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Craft v. Fairfax County Government

United States District Court, E.D. Virginia, Alexandria Division

August 4, 2016

ANTHONY D. CRAFT, Plaintiff,
v.
FAIRFAX COUNTY GOVERNMENT, Defendant.

          MEMORANDUM OPINION

          JAMES C. CACHERIS, UNITED STATES DISTRICT COURT JUDGE

         This matter is again before the Court on Defendant Fairfax County Government’s (“Defendant” or “Fairfax”) Second Motion to Dismiss. [Dkt. 23] For the following reasons, the Court grants Defendant’s Second Motion to Dismiss and dismisses Plaintiff’s Amended Complaint [Dkt. 22] with prejudice.

         I. Background

         At the motion to dismiss stage, the Court must read the complaint as a whole, construe the complaint in the light most favorable to the plaintiff, and accept the facts alleged in the complaint as true. Ashcroft v. Iqbal, 556 U.S. 662, 678 (2009). The facts below are taken from Plaintiff’s Amended Complaint and the attached documents.[1]

         Plaintiff Anthony Craft (“Craft” or “Plaintiff”) was employed by the Fairfax County Fire and Rescue Department (“FRD”) as a firefighter until July 31, 2015. (Am. Compl., ¶¶ 7, 21.) On August 22, 2013, Plaintiff suffered a work related back injury from slipping and falling on a wet boat dock while performing his duties as a firefighter. (Id. at ¶ 8.) On August 30, 2013, Plaintiff visited My Urgent Care, a physician approved by Fairfax County to handle Worker’s Compensation eligible claims. (Id. at ¶ 9.) Plaintiff saw My Urgent Care again on September 6, 2013 for a follow up appointment and to start physical therapy. (Id.) On September 13, 2013, Plaintiff visited Primary Care Physician, “due to persistent back pain and worker’s comp physician recommending Craft back to work ‘light duty no restrictions.’” (Id. at ¶ 10.) Plaintiff alleges that Defendant offers no such light duty for firefighters in his situation. (Id.) Yet Plaintiff also alleges that on October 7, 2013, he “returned to work light duty” in an unspecified role. (Id. at ¶ 11.)

         Around this same time, Plaintiff began a second physical therapy program with Kaiser Permanente that lasted approximately 4-6 weeks. (Id.) On November 5, 2013, Dr. Ian Gordon of Kaiser Permanente recommended that Plaintiff be taken out of work completely due to continued back pain, and scheduled Plaintiff for his first MRI. (Id.) On November 13, 2013, Plaintiff saw Dr. Alan Schreiber, a worker’s compensation physician, and received documents recommending he not work until after the MRI results. (Id. at ¶ 12.) On December 23, 2013, Jaunuary 13, 2014, and February 14, 2014, Plaintiff received epidural injections in his lower back due to a herniated disc between his L4 and L5 vertebrae. (Id.) On April 4, 2014, Plaintiff underwent surgery at Med Star Southern Maryland Hospital to remove the herniated disc. (Id. at ¶ 13.) In May of 2014 Plaintiff began post-operative physical therapy. (Id.)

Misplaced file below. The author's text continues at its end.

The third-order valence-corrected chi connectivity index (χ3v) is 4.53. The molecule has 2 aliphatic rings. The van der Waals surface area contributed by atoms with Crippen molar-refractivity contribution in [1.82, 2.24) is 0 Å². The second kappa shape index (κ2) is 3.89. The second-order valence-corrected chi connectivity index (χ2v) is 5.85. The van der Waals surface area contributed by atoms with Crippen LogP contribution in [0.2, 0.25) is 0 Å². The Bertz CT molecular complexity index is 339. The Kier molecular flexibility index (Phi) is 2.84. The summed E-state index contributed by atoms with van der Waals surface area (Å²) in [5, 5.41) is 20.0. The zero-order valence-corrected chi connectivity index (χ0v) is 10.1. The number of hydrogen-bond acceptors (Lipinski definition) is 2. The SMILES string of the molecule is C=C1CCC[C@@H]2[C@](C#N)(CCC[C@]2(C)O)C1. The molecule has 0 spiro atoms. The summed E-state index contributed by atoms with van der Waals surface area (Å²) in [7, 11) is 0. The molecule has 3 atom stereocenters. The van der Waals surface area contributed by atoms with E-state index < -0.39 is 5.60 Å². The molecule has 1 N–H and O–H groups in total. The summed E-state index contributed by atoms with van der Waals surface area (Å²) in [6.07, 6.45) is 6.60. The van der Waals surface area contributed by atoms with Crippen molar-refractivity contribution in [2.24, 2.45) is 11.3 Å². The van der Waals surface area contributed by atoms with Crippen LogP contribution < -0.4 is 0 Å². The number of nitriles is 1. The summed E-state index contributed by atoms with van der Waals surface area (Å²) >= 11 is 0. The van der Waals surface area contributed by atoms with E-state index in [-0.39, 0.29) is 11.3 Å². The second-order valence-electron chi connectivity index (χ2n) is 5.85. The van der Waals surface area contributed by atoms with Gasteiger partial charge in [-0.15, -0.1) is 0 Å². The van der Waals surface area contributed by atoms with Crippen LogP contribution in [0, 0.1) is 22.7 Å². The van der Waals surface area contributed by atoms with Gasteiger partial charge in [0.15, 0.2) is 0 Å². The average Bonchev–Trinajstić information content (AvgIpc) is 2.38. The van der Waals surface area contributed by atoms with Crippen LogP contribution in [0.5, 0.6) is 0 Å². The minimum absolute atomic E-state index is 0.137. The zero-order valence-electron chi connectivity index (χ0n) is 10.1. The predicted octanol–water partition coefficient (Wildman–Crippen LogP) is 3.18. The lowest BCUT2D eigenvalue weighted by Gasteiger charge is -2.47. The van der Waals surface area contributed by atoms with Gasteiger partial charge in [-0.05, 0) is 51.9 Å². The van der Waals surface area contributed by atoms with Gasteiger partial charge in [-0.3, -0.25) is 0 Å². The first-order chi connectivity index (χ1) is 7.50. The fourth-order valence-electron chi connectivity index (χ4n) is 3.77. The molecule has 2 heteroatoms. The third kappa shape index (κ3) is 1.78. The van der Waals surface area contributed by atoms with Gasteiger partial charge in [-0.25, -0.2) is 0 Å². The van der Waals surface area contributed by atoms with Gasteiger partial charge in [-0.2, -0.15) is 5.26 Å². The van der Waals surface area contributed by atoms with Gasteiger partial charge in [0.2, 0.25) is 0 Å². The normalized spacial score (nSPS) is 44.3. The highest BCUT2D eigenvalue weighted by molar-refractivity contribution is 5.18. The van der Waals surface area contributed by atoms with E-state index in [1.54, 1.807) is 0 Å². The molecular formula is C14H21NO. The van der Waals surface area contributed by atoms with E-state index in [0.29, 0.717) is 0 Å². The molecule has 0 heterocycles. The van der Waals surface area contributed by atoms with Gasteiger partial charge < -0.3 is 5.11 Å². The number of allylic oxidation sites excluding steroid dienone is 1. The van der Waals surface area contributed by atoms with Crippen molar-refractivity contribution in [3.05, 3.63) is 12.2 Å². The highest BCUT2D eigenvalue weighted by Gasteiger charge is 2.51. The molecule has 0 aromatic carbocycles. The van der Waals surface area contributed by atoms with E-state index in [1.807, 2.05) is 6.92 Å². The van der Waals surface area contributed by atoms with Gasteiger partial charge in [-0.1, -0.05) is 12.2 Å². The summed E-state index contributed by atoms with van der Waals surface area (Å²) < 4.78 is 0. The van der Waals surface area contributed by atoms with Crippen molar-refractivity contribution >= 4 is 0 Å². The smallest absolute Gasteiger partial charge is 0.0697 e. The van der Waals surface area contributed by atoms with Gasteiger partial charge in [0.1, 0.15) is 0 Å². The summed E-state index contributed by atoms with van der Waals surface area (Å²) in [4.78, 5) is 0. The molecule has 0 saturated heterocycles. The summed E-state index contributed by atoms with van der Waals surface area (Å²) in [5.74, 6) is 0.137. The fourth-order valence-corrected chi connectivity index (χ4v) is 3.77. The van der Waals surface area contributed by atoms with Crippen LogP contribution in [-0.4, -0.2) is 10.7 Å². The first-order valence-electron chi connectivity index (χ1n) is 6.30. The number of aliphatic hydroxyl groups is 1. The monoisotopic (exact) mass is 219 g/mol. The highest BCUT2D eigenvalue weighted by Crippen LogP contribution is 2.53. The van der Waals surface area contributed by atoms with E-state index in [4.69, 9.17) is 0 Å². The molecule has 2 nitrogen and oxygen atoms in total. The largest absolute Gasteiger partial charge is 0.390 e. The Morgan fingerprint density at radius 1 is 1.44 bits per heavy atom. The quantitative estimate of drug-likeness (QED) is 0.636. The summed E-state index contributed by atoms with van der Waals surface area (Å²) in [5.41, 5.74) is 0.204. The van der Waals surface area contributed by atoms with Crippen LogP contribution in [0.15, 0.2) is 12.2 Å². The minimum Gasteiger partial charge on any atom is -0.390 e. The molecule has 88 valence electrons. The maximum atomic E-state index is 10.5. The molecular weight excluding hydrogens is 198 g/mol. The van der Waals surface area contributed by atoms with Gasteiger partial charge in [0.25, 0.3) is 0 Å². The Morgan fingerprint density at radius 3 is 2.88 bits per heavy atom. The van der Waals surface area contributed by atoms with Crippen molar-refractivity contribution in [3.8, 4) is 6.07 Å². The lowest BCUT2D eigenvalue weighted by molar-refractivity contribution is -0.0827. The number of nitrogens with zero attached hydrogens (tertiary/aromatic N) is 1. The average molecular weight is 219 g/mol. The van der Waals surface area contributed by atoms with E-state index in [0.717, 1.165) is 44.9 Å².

On May 19, 2014, Deputy Fire Chief Daniel V. Gray’s office called Plaintiff to Fire Headquarters to discuss his work status. (Id.) At the time of this meeting, Dr. Schrieber had “ordered Plaintiff off work completely.” (Id.) When Plaintiff arrived at FRD Headquarters, he was given a memo with six options to choose from regarding his future employment with Defendant. (Id.) Plaintiff argues that he could have been mailed this memo, and requiring him to come to Fire Headquarters while he was still “ordered off” of work by his physician was “harassment” and “total disregard for the physician’s orders.” (Id.)

         At some point thereafter, Plaintiff was awarded workers’ compensation by the Virginia Workers’ Compensation Commission. (Id. at ¶ 14.) On July 30, 2014, Plaintiff informed Deputy Chief Gray that he would be pursuing referral to the Uniformed Retirement Board (“the Retirement Board”) for service-connected disability retirement. (Id. at ¶ 15.) On August 6, 2014, Plaintiff submitted his formal application for disability retirement with the Fairfax County Retirement Agency (the “Agency”) after Dr. Schreiber stated he could no longer perform the duties of a firefighter. (Id. at ¶ 16.) On August 7, 2014, The Agency sent a memorandum to the Office of Risk Management requesting medical documents relating to Plaintiff’s claim of disability. (Id. at ¶ 17.)

         On April 10, 2015, Plaintiff filed his first charge with the Equal Employment Opportunity Commission (“EEOC”) alleging that delays in processing his retirement application constituted a violation of Title VII of the Civil Rights Act of 1964, 42 U.S.C. § 2000e, et seq. (“Title VII”) and the Americans with Disability Act, 29 U.S.C. § 623(a)(1) (“ADA”). (Id. at ¶ 18.) Plaintiff now alleges that at the time he submitted this claim he was being subjected to “discrimination, bullying, and harassment” by Defendant’s employees “stalking the plaintiff in front of his home, harassing phone telephone calls by Captain Pete Pullen and others, and humiliation.” (Id.)